One of the many things, over and above the camaraderie, that keeps drawing people back is undoubtedly the excellent range of ales and ciders that are on offer. This is a place that pretty much doubles up as a beer festival. The promotion claims that there are seventy-plus to choose between. I don't stand and count but there's certainly an impressive range of goldens, ambers, porters and stouts. It's a slight mystery to me how a festival with quite a small number of attendees always manages to clear these barrels so that choice by the Sunday afternoon is pretty limited. But this is a crowd that drinks big and with such a tasty selection at great prices (£3.00 through to £4.40 for the strongest), the consumption shouldn't confuse.
Judging by the buzz on the campsite, many are here to see Ozric Tentacles headline on the Saturday night. They're a perfect sort of band for Off The Tracks. Swirling, hypnotic repeating rhythms over which epic and proggy guitar solos rise and fall. A significant portion of the crowd drift off into a world of their own making whilst watching and standing under the marquee. Before the Ozrics, the largest crowd of the weekend (just) had turned out to see The Neville Staple Band. You know that you're going to get a solid, upbeat show with Neville. He plays the hits you'd expect him too whilst showing his surprise that some youngsters down the front know who he is. "Did your parents force you to listen to my records?" he might or might not say.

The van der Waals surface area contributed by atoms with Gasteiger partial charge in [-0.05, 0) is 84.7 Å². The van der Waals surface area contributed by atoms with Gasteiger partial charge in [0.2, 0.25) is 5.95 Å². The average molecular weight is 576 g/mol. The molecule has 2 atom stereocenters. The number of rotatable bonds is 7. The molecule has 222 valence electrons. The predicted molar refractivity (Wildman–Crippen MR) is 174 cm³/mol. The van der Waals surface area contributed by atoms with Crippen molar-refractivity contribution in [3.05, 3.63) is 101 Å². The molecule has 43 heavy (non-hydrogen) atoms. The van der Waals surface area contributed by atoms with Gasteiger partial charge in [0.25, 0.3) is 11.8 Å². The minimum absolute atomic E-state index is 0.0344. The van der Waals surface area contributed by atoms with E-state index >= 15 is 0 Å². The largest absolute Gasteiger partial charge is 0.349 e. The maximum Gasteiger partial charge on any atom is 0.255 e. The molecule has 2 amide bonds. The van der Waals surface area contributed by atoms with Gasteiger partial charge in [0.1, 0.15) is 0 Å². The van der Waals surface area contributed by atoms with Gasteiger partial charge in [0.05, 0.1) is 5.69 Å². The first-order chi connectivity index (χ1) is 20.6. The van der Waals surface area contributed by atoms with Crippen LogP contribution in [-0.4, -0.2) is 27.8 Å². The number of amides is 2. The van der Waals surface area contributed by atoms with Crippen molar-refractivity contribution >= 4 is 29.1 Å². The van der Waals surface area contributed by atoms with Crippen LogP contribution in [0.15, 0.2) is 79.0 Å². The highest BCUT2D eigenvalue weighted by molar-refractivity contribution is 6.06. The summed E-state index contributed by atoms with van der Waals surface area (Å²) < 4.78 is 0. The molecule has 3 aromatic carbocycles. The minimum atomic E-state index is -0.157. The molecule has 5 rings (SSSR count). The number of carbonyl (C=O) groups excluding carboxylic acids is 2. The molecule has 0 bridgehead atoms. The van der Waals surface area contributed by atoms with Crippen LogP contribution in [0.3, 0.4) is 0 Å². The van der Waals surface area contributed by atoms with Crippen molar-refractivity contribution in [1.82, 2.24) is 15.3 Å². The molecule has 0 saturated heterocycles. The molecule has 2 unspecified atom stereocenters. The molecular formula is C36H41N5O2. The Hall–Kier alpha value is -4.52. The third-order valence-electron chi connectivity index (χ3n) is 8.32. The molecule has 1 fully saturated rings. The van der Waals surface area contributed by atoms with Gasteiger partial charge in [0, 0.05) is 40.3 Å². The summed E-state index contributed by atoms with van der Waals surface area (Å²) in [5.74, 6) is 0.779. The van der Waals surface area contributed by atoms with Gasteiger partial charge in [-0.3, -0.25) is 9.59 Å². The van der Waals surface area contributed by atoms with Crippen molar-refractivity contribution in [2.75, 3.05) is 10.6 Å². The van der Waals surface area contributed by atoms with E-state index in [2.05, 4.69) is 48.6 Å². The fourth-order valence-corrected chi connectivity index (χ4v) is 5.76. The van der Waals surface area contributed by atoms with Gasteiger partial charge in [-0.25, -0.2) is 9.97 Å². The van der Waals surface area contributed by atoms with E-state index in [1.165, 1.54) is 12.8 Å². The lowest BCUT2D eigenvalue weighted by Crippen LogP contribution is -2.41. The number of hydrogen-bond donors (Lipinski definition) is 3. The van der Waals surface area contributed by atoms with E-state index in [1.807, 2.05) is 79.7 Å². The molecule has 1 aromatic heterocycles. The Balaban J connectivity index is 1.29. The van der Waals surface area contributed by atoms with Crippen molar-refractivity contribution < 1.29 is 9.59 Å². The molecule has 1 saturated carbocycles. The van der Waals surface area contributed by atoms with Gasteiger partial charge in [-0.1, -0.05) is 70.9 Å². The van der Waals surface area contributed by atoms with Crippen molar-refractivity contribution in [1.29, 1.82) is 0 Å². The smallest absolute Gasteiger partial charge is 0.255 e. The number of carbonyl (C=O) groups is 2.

The other 'legend' to play is Hugh Cornwell. He takes to the marquee stage on Friday evening alongside his three piece band. It's a functional, perfectly acceptable set where Hugh re-imagines the obvious and the more obscure from the back catalogue of The Stranglers in very power-pop fashion. He brings us up to speed with more recent efforts but doesn't mention future gigs he's got lined up with John Cooper Clarke (which should be interesting). Simon Friend (from the Levellers) completed the set of headliners by overseeing a rare outing of his Seismic Survey at Sunday tea-time but we'd already packed up and headed home by this time.